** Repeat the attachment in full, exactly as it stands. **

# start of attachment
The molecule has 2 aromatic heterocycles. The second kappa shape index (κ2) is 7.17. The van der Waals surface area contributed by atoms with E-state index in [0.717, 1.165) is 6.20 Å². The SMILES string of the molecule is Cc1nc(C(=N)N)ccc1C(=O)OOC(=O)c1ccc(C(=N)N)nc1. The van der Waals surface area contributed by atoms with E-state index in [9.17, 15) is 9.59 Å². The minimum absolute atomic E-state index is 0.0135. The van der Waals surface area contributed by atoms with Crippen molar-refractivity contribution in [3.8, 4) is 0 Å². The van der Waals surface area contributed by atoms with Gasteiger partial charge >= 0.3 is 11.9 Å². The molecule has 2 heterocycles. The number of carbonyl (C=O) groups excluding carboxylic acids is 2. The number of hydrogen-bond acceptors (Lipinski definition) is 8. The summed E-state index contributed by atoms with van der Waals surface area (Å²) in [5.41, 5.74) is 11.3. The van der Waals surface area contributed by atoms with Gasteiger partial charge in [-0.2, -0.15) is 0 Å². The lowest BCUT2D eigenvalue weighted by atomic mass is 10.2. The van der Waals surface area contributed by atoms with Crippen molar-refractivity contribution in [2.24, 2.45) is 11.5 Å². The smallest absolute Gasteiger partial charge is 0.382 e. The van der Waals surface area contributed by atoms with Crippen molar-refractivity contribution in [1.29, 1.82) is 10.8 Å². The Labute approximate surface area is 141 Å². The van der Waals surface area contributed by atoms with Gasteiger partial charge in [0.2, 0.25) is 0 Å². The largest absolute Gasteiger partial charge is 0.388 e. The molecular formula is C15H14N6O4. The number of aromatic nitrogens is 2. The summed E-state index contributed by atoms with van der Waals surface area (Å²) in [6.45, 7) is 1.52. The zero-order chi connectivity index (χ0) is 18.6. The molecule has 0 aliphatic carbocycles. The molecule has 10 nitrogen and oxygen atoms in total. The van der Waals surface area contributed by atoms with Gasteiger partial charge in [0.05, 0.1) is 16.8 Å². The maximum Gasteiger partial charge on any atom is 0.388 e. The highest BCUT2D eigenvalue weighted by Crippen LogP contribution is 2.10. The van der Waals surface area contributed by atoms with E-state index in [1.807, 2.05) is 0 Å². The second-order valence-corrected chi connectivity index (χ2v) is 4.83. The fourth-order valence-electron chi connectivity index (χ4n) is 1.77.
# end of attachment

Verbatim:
The molecule has 2 aromatic heterocycles. The second kappa shape index (κ2) is 7.17. The van der Waals surface area contributed by atoms with E-state index in [0.717, 1.165) is 6.20 Å². The SMILES string of the molecule is Cc1nc(C(=N)N)ccc1C(=O)OOC(=O)c1ccc(C(=N)N)nc1. The van der Waals surface area contributed by atoms with E-state index in [9.17, 15) is 9.59 Å². The minimum absolute atomic E-state index is 0.0135. The van der Waals surface area contributed by atoms with Crippen molar-refractivity contribution in [3.8, 4) is 0 Å². The van der Waals surface area contributed by atoms with Gasteiger partial charge >= 0.3 is 11.9 Å². The molecule has 2 heterocycles. The number of carbonyl (C=O) groups excluding carboxylic acids is 2. The number of hydrogen-bond acceptors (Lipinski definition) is 8. The summed E-state index contributed by atoms with van der Waals surface area (Å²) in [5.41, 5.74) is 11.3. The van der Waals surface area contributed by atoms with Gasteiger partial charge in [-0.2, -0.15) is 0 Å². The lowest BCUT2D eigenvalue weighted by atomic mass is 10.2. The van der Waals surface area contributed by atoms with Crippen molar-refractivity contribution in [2.24, 2.45) is 11.5 Å². The smallest absolute Gasteiger partial charge is 0.382 e. The van der Waals surface area contributed by atoms with Crippen molar-refractivity contribution in [1.29, 1.82) is 10.8 Å². The Labute approximate surface area is 141 Å². The van der Waals surface area contributed by atoms with Gasteiger partial charge in [0.2, 0.25) is 0 Å². The largest absolute Gasteiger partial charge is 0.388 e. The molecular formula is C15H14N6O4. The number of aromatic nitrogens is 2. The summed E-state index contributed by atoms with van der Waals surface area (Å²) in [6.45, 7) is 1.52. The zero-order chi connectivity index (χ0) is 18.6. The molecule has 0 aliphatic carbocycles. The molecule has 10 nitrogen and oxygen atoms in total. The van der Waals surface area contributed by atoms with Gasteiger partial charge in [0.05, 0.1) is 16.8 Å². The maximum Gasteiger partial charge on any atom is 0.388 e. The highest BCUT2D eigenvalue weighted by Crippen LogP contribution is 2.10. The van der Waals surface area contributed by atoms with E-state index in [1.807, 2.05) is 0 Å². The second-order valence-corrected chi connectivity index (χ2v) is 4.83. The fourth-order valence-electron chi connectivity index (χ4n) is 1.77.